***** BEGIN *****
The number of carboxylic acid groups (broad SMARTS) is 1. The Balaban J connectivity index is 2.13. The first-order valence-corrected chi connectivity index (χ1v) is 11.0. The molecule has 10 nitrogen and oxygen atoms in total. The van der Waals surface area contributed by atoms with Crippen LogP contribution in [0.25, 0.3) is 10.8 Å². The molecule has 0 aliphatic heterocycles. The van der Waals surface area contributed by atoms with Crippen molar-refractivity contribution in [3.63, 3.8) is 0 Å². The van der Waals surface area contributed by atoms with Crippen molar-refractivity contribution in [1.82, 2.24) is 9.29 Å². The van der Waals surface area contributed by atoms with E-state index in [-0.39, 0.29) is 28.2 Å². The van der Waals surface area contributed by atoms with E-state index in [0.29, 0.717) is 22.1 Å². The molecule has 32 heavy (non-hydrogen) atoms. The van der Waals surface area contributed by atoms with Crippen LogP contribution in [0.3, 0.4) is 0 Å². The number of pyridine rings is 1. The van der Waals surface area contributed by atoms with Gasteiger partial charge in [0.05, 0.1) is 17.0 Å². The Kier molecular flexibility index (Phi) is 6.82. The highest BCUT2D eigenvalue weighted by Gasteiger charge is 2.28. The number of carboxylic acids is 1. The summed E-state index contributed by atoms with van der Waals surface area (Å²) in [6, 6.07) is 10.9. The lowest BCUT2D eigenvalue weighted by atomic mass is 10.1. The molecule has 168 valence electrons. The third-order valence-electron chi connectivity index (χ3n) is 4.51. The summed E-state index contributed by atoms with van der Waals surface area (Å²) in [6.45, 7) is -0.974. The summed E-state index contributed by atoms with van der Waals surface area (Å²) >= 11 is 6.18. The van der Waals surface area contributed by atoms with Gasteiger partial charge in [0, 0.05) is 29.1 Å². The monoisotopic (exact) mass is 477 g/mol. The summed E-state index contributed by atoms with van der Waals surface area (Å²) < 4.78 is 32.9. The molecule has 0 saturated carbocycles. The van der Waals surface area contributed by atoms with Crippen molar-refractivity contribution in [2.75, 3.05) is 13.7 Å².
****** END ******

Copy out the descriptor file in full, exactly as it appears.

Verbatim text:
The number of carboxylic acid groups (broad SMARTS) is 1. The Balaban J connectivity index is 2.13. The first-order valence-corrected chi connectivity index (χ1v) is 11.0. The molecule has 10 nitrogen and oxygen atoms in total. The van der Waals surface area contributed by atoms with Crippen LogP contribution in [0.25, 0.3) is 10.8 Å². The molecule has 0 aliphatic heterocycles. The van der Waals surface area contributed by atoms with Crippen molar-refractivity contribution in [3.63, 3.8) is 0 Å². The van der Waals surface area contributed by atoms with Crippen molar-refractivity contribution in [1.82, 2.24) is 9.29 Å². The van der Waals surface area contributed by atoms with E-state index in [-0.39, 0.29) is 28.2 Å². The van der Waals surface area contributed by atoms with E-state index in [0.29, 0.717) is 22.1 Å². The molecule has 32 heavy (non-hydrogen) atoms. The van der Waals surface area contributed by atoms with Crippen LogP contribution in [0.3, 0.4) is 0 Å². The number of pyridine rings is 1. The van der Waals surface area contributed by atoms with Gasteiger partial charge in [0.05, 0.1) is 17.0 Å². The Kier molecular flexibility index (Phi) is 6.82. The highest BCUT2D eigenvalue weighted by Gasteiger charge is 2.28. The number of carboxylic acids is 1. The summed E-state index contributed by atoms with van der Waals surface area (Å²) in [6, 6.07) is 10.9. The lowest BCUT2D eigenvalue weighted by atomic mass is 10.1. The molecule has 168 valence electrons. The third-order valence-electron chi connectivity index (χ3n) is 4.51. The summed E-state index contributed by atoms with van der Waals surface area (Å²) in [6.45, 7) is -0.974. The summed E-state index contributed by atoms with van der Waals surface area (Å²) >= 11 is 6.18. The van der Waals surface area contributed by atoms with Gasteiger partial charge in [0, 0.05) is 29.1 Å². The monoisotopic (exact) mass is 477 g/mol. The summed E-state index contributed by atoms with van der Waals surface area (Å²) < 4.78 is 32.9. The molecule has 0 saturated carbocycles. The van der Waals surface area contributed by atoms with Crippen molar-refractivity contribution in [2.75, 3.05) is 13.7 Å².